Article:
By federal law the first Thursday in May is the annual observance for the National Day of Prayer. Given the current state of our nation and last week’s hearing by SCOTUS on marriage, this seems almost surreal. The presidential proclamation for today is generalized pablum, so let’s step back to earlier times. Last week I quoted Dr. John S. Uebersax from his article, National Days of Prayer: A Historical Comparison on a glaring omission in our modern Days of Prayer:
Since 1952, the President of the United States has, by law, annually issued a proclamation recommending a National Day of Prayer. This seeks to revive a similar practice that emerged in Revolutionary times, and again in the Civil War. The modern proclamations, however, differ in important ways from the earlier ones. The main difference is evident in the change of titles — from the earlier ‘Day of Humiliation, Fasting, and Prayer’ to the modern ‘National Day of Prayer.’ The earlier proclamations emphasized humiliation — understood as including a deep conviction of God’s Providential sovereignty in all things, recognition that calamities may express God’s chastisements, expression of guilt, sorrow for sins, and earnest pledge for reformation.
Via Dr. Uebersax, this was written by Benjamin Franklin Morris in Christian Life and Character of the Civil Institutions of the United States. G. W. Childs, 1864. (pp. 526-7).
The fathers of the Republic, in the earliest period of the Revolution, adopted the custom of consecrating, by acts of legislation, days of thanksgiving and prayer for special religious worship; and thus the public mind received a higher religious culture through the civil authorities of the country.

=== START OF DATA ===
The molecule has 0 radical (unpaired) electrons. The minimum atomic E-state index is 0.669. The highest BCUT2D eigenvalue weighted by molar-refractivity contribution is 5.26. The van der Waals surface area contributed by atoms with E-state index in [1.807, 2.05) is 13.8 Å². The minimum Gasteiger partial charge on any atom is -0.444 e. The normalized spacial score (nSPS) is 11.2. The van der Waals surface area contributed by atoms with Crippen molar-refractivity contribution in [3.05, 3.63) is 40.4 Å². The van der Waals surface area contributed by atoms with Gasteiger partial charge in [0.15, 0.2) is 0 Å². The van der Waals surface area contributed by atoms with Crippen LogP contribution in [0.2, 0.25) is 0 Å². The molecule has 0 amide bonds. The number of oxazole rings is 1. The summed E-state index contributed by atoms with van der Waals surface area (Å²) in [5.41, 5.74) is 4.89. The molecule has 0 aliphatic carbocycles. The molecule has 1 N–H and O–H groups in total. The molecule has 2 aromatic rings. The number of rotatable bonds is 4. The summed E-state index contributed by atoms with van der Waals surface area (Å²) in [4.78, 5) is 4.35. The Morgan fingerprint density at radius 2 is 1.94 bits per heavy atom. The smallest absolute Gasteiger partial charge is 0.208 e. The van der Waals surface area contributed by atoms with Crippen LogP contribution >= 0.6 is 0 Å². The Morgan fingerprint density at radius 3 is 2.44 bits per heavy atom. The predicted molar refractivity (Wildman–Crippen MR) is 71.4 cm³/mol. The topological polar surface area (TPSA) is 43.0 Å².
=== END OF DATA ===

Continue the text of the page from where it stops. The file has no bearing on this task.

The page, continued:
At the beginning of the great conflict for liberty and an independent nationality and government, Mr. Jefferson, who, whatever were his peculiar views of the Christian system, always acknowledged the government and providence of God in national affairs—recommended in Virginia the appointment and observance of a day of public prayer and humiliation. In June, 1774, when the news of the Boston Port Bill reached Virginia, the Colonial Legislature, then in session, appointed such a fast-day for that colony. Mr. Jefferson’s account of it is as follows:—
We were under the conviction of the necessity of arousing our people from the lethargy into which they had fallen as to passing events, and thought that the appointment of a day of general fasting and prayer would be most likely to call up and alarm their attention. No example of such solemnities had existed since the days of our distresses in the war of ’55,—since which a new generation had grown up. With the help, therefore, of Rushworth, whom we rummaged over for the resolutionary precedents and forms of the Puritans of that day, preserved by him, we made up a resolution, somewhat modernizing their phrases, for appointing the 1st day of June, on which the Port Bill was to commence, for a day of fasting, humiliation, and prayer, to implore Heaven to avert from us the evils of civil war, to inspire us with firmness in support of our rights, and to turn the hearts of the king and Parliament to moderation and justice.